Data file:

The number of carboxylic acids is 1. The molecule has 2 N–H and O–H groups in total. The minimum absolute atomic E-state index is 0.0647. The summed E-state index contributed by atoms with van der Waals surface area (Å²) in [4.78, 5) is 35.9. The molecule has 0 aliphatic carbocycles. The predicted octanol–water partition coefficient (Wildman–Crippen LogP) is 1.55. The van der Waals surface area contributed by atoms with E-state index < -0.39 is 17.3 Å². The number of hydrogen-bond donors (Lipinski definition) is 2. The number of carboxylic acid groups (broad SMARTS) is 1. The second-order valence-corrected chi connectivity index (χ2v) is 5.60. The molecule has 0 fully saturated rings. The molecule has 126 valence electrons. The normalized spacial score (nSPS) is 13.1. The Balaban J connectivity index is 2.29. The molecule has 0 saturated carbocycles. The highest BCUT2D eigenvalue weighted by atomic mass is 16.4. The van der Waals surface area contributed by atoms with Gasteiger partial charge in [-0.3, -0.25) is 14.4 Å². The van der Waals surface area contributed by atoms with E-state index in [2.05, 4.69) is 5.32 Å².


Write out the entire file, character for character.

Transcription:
The number of carboxylic acids is 1. The molecule has 2 N–H and O–H groups in total. The minimum absolute atomic E-state index is 0.0647. The summed E-state index contributed by atoms with van der Waals surface area (Å²) in [4.78, 5) is 35.9. The molecule has 0 aliphatic carbocycles. The predicted octanol–water partition coefficient (Wildman–Crippen LogP) is 1.55. The van der Waals surface area contributed by atoms with E-state index < -0.39 is 17.3 Å². The number of hydrogen-bond donors (Lipinski definition) is 2. The number of carboxylic acid groups (broad SMARTS) is 1. The second-order valence-corrected chi connectivity index (χ2v) is 5.60. The molecule has 0 fully saturated rings. The molecule has 126 valence electrons. The normalized spacial score (nSPS) is 13.1. The Balaban J connectivity index is 2.29. The molecule has 0 saturated carbocycles. The highest BCUT2D eigenvalue weighted by atomic mass is 16.4. The van der Waals surface area contributed by atoms with Gasteiger partial charge in [-0.3, -0.25) is 14.4 Å². The van der Waals surface area contributed by atoms with E-state index in [2.05, 4.69) is 5.32 Å².